Monday, April 16, 2018

Networks in the news, at last


Phylogenetic networks do not always fare very well in the traditional media. The general public has enough troubles dealing with a phylogenetic tree, let alone networks. For example, many people still consider that Darwin claimed that monkeys are our ancestors (a chain-based relationship) rather than our cousins (a tree-based relationship) — who knows what they must think about humans inter-breeding with Neandertals (a network-based relationship).

Nevertheless, a few news reports about a recent network-based paper have suggested that the situation might be improving.


The paper in question is:
Úlfur Árnason, Fritjof Lammers, Vikas Kumar, Maria A. Nilsson, Axel Janke. Whole-genome sequencing of the blue whale and other rorquals finds signatures for introgressive gene flow. Science Advances 4: eaap9873.
This paper details extensive genomic admixture among six species of Baleen whales. The phylogenetic scenarios involving gene flow cannot be represented by a tree, of course, so the authors include the following set of networks (along with a Median network).


News reports have appeared in at least two places, reporting on this paper, that discuss the difference between networks and "Darwinian trees", and do quite a good job of it.

For example, this quotation is from the New York Times ("Baleen Whales intermingled as they evolved, and share DNA with distant cousins"):
The relationships are so complicated, however, that the senior researcher Axel Janke said "family tree" is too simple a metaphor. Instead, the species, all part of a group called rorquals, have evolved more into a network, sharing large segments of DNA with even distant cousins. Scientists expressed surprise that there had been so much intermingling of baleen whales, given the variety of sizes and shapes.
This quotation is from Popular Science ("A new study on whales suggests Darwin didn't quite get it right"):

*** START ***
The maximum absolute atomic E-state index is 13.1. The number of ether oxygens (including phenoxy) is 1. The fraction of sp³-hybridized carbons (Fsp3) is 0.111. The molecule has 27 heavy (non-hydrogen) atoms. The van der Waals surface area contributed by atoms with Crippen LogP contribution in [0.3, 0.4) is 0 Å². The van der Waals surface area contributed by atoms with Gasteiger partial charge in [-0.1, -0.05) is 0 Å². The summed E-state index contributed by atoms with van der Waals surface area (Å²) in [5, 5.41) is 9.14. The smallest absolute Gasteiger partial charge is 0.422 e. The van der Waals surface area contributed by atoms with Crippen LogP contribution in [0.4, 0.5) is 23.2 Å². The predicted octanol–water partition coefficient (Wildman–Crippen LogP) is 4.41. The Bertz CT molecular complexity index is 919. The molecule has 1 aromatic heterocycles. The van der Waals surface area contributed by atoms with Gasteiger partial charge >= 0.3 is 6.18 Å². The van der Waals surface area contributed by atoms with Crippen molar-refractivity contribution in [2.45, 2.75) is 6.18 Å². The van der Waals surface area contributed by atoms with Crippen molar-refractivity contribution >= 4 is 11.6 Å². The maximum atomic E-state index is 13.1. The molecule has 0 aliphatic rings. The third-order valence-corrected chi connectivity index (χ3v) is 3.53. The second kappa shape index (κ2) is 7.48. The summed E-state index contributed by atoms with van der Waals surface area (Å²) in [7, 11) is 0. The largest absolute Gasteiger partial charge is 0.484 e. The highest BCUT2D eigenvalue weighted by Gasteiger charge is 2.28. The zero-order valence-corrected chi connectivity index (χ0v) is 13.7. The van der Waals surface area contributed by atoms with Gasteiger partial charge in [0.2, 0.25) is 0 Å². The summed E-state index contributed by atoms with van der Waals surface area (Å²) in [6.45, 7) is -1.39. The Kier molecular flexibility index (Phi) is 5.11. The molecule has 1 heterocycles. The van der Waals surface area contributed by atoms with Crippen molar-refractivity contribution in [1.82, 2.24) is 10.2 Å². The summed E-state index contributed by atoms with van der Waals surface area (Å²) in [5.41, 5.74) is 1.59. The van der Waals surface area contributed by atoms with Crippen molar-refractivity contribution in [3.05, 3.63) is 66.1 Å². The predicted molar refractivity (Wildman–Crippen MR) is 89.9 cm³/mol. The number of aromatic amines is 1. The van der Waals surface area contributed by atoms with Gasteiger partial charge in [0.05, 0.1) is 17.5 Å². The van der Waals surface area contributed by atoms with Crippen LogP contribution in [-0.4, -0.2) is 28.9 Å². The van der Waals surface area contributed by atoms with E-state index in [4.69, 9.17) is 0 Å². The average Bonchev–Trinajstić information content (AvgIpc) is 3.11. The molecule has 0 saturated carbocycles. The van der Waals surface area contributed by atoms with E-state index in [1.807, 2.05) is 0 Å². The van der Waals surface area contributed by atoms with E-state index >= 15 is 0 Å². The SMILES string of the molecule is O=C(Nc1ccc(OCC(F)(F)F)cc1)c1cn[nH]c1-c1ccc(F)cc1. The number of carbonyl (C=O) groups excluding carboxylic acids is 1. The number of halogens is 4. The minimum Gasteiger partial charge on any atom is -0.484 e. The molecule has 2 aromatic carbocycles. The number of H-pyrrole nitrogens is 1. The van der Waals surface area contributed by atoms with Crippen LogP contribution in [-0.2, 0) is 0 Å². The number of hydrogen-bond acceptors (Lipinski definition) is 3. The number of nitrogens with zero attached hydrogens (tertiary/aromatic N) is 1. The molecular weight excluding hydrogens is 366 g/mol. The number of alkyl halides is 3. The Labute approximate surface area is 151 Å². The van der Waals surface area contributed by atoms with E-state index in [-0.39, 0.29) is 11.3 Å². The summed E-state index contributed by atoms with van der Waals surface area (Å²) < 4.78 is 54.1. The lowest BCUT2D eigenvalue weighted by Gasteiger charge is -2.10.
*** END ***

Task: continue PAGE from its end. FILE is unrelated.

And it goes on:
Evolutionary network analysis takes the tree metaphor and turns it into a complex web, which acknowledges the different kinds of familial connections shown by whole-genome sequencing. Comparing the whole genomes of rorquals shows that genetics is much more fluid than the Darwinian “tree” model, Janke says.
"Gene flow and hybridization is more common than biologists usually think," Janke says. Analysis of the rorquals’ genes shows that they've interbred in different ways at various times in their evolutionary history. This doesn't make much sense if you rely only on Darwin's model, where branches of the family tree never touch again after they separate.
I think that these give us all a reason for optimism.

Monday, April 9, 2018

The curious case(s) of tree-like matrices with no synapomorphies


(This is a joint post by Guido Grimm and David Morrison)

Phylogenetic data matrices can have odd patterns in them, which presumably represent phylogenetic signals of some sort. This seems to apply particularly to morphological matrices. In this post, we will show examples of matrices that are packed with homoplasious characters, and thus lead to trees with a low Consistency Index (CI), but which nevertheless have high tree-likeness, as measured by a high Retention Index (RI) and a low matrix Delta Value (mDV). We will also try to explore the reasons for this apparently contradictory situation.